Lubbock Police remind public to practice gun safety at home to prevent accidents

Local News

LUBBOCK, Texas — Lubbock Police released new details about the Sunday shooting on the 1100 block of East Rice Street where a 3-year-old shot their 5-year-old sibling. Police said three children were sitting in a parked car next to another car their father was working on.

“We had a 3-year-old who was able to get a gun out of a console in a vehicle, who accidentally shot their 5-year-old sibling in a vehicle,” said Lubbock Police Public Information Office Allison Matherly.

The 3-year-old climbed into the front seat and found a loaded gun in the console. According to LPD, the gun went off and hit the 5-year-old, who was then transported to the hospital with serious injuries. The third child was not hurt.

This incident is a terrible reminder of just how important it is for all of us to practice firearm safety.

“Anytime where we’re keeping guns out of kids’ hands, it’s definitely a good situation,” said Matherly.

Proper firearm storage helps all gun owners prevent accidents, especially those with children.

“You want to make sure your gun is locked if it’s in your vehicle or your home either way,” said Matherly.

Make sure your gun is unloaded whenever you’re not using it, and keep the ammunition stored separately from the weapon.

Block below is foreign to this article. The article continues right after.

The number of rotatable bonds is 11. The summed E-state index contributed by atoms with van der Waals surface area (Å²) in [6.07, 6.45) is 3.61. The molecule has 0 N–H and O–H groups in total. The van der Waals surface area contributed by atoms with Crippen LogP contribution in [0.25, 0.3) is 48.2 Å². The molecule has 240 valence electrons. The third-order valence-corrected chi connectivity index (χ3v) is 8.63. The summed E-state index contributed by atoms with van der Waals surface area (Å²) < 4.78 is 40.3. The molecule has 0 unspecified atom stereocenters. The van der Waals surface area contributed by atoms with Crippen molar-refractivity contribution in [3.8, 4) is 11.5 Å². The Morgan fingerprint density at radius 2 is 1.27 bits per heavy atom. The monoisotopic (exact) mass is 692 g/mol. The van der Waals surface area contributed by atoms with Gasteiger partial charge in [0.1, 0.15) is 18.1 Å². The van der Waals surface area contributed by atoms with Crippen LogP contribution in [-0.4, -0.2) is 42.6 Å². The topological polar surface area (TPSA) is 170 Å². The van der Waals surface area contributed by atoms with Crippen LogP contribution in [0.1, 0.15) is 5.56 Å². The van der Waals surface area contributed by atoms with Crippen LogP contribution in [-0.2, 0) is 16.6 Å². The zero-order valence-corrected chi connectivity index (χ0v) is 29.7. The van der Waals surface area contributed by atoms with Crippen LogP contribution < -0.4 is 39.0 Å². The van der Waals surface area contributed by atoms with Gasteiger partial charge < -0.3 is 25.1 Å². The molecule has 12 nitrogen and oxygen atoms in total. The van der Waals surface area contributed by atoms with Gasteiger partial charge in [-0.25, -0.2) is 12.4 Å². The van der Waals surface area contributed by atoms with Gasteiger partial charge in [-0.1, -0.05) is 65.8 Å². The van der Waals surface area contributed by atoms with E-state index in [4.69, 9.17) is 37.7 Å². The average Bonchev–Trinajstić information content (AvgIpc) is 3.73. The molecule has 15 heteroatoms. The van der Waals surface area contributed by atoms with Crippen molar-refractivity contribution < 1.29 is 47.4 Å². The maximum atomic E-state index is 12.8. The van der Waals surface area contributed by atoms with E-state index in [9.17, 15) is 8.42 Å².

“Keep that ammunition locked and separate from that gun, so a kid can’t go and put them together and accidentally cause something or cause a shooting they didn’t intend,” said Matherly.

Safes, lockboxes and gun or trigger locks are also important tools for preventing these incidents.

“A gun safe, you know that’s probably your best bet,” said Izzy Musquiz, General Manager of Sharp Shooters. “If you don’t have something like that, a trigger lock or a gun lock will work for something that’s not in use.”

Always keep the key or code to those locks out of your children’s reach, too. Talking to your children about firearms, even if there isn’t one in your own home, can help prevent accidents as well.

“You want to have those conversations with your kids, explain to them that they’re different than what they see on TV,” said Matherly.

“The most powerful thing is just knowledge, teaching our youth, especially our kids when they’re staying home, how to respect a firearm,” said Musquiz.

Reminding children to never touch a gun and report it to their parents any time they see one is good practice.

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